And then it hit me – I’ve been doing Twitter all wrong.

For some time now I’ve been operating under the mantra that “no one wants to hear about what you had for breakfast”.  It’s been drilled into me that Twitter is meant for sharing important and useful information, and that you have to offer something unique and intellectually valuable for people to follow you and retweet your ideas.  Well, if the goal of your existence on Twitter is to attract clients and do business and generally be seen on Twitter as a minor celebrity, then yes, by all means, that’s exactly what you should do.  But that’s not me any more.  The only people interested in following me now are my friends and family.  I’m not interested in anyone else.  And I don’t have to prove my intelligence to my friends, they already know my foolishness, they don’t want to hear about the latest trends in website performance or PHP coding.  My Twitter followers are like Anne-Marie and Sarah, who want to hear about those mundane everyday moments that often get missed even in a Skype video call.  True, they may still not care what I had for breakfast, but there are other parts of my life that they will be interested in.

I’ve found my purpose again.  And hopefully, with that newfound confidence in my own online existence, you should hear more from me in future.  And if not, feel free to shout at me in the comments to tell me off.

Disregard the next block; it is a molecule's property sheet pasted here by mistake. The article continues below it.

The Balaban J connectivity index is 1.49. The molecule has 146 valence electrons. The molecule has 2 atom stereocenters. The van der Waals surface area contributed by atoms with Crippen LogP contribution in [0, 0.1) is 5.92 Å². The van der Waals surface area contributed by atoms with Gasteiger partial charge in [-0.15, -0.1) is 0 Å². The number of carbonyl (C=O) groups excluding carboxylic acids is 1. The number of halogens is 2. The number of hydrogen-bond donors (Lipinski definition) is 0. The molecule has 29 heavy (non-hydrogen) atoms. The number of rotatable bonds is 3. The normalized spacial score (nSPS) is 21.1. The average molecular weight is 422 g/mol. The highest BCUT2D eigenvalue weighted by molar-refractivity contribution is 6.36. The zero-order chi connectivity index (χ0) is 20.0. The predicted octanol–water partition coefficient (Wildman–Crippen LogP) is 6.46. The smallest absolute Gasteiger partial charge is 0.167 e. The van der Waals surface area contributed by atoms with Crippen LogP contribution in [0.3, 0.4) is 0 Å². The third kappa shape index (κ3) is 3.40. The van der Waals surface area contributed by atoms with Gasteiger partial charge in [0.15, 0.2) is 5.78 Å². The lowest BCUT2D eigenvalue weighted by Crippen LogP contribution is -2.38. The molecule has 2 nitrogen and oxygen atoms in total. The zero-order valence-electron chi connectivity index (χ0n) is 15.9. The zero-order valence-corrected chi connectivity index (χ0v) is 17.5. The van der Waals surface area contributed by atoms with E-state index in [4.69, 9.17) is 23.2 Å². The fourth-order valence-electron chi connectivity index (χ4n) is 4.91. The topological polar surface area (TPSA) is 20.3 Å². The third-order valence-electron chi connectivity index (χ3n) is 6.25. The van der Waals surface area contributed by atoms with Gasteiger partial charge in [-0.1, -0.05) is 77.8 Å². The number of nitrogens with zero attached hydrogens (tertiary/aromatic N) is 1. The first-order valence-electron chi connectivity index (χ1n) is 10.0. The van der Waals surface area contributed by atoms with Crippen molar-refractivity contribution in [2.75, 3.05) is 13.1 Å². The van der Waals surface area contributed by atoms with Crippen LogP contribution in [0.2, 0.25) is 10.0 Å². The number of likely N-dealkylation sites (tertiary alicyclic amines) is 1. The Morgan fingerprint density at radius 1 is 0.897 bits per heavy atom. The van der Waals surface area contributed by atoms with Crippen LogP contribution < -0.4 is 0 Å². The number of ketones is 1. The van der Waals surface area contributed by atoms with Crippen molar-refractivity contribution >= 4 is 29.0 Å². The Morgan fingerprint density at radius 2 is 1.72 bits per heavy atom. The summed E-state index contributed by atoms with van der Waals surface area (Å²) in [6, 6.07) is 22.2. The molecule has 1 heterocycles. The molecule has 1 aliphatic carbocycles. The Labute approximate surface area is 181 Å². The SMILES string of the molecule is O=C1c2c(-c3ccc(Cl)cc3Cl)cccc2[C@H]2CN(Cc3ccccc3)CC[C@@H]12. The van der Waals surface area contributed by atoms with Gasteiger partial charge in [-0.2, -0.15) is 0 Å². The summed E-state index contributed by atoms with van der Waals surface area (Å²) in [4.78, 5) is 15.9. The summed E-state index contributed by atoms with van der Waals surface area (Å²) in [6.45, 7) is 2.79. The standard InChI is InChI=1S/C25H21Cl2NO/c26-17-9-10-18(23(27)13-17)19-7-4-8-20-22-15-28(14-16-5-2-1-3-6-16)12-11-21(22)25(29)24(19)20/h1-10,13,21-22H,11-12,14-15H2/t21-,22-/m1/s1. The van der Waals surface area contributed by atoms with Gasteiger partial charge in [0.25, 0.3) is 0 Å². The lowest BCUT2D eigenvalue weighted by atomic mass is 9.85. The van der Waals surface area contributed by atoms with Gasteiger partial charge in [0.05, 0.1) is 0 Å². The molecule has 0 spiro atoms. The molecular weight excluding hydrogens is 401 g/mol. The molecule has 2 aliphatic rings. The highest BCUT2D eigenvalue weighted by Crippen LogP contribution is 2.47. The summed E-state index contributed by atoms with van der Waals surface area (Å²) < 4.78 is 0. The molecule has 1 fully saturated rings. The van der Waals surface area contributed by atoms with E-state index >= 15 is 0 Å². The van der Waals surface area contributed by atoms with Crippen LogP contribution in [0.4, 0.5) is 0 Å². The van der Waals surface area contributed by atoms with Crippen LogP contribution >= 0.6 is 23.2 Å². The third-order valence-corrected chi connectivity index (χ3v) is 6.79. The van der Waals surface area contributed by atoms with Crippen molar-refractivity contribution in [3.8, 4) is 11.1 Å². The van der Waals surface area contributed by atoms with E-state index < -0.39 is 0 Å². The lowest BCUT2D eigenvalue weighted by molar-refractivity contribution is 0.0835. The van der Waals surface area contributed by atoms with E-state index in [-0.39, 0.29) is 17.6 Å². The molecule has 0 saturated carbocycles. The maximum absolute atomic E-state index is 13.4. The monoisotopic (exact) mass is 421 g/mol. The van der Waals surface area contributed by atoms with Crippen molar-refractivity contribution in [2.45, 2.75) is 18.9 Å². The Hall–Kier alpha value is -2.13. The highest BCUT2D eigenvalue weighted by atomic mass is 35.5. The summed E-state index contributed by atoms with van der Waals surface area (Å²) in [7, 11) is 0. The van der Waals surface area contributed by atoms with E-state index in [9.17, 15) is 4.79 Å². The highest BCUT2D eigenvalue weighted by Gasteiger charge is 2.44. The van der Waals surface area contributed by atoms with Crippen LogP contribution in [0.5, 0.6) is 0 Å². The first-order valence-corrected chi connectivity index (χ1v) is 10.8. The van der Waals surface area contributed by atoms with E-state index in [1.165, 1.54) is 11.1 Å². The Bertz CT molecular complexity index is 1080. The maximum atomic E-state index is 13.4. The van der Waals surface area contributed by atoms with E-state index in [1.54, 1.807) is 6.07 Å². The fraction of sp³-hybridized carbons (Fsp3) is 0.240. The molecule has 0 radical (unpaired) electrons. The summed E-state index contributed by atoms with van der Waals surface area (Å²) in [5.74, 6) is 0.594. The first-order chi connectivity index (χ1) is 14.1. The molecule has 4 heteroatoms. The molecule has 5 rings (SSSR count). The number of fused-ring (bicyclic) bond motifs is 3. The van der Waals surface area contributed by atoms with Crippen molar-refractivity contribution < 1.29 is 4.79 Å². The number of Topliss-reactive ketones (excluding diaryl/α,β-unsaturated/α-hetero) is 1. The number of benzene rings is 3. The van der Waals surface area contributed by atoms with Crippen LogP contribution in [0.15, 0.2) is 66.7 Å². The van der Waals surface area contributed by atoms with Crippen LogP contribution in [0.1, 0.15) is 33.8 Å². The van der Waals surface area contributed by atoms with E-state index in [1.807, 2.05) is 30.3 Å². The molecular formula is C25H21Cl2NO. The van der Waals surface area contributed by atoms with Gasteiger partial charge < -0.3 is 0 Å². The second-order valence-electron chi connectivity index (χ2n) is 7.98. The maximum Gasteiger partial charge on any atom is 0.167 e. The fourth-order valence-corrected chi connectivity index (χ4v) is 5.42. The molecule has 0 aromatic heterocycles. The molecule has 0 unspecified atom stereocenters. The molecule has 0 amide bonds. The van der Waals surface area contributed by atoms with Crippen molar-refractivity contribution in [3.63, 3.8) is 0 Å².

Home improvements

One of the joys of living in rented accommodation is that if something breaks it’s not up to us to fix it.  For instance, a couple of things have gone wrong recently, and both have involved calling someone out to fix it, at no charge to us.  That’s not to say that either couldn’t have been done in-house, either by me or by calling upon the vast skills of various family members, but in some cases it’s just more convenient for someone else to do it for us, especially if we don’t have to pay for it.  Even more so because I’m at work during the day and shattered come evening.

The first man to call was the handyman.  He’s been before.  He knows us.  He was called in because we had a draft in our downstairs cloakroom.  The rubber seal around the bottom of the window frame had begun to perish, leaving a visible gap where it had cracked, letting cold air through from the outside world.  He stripped out the old seal and whacked in a new one.  Job done.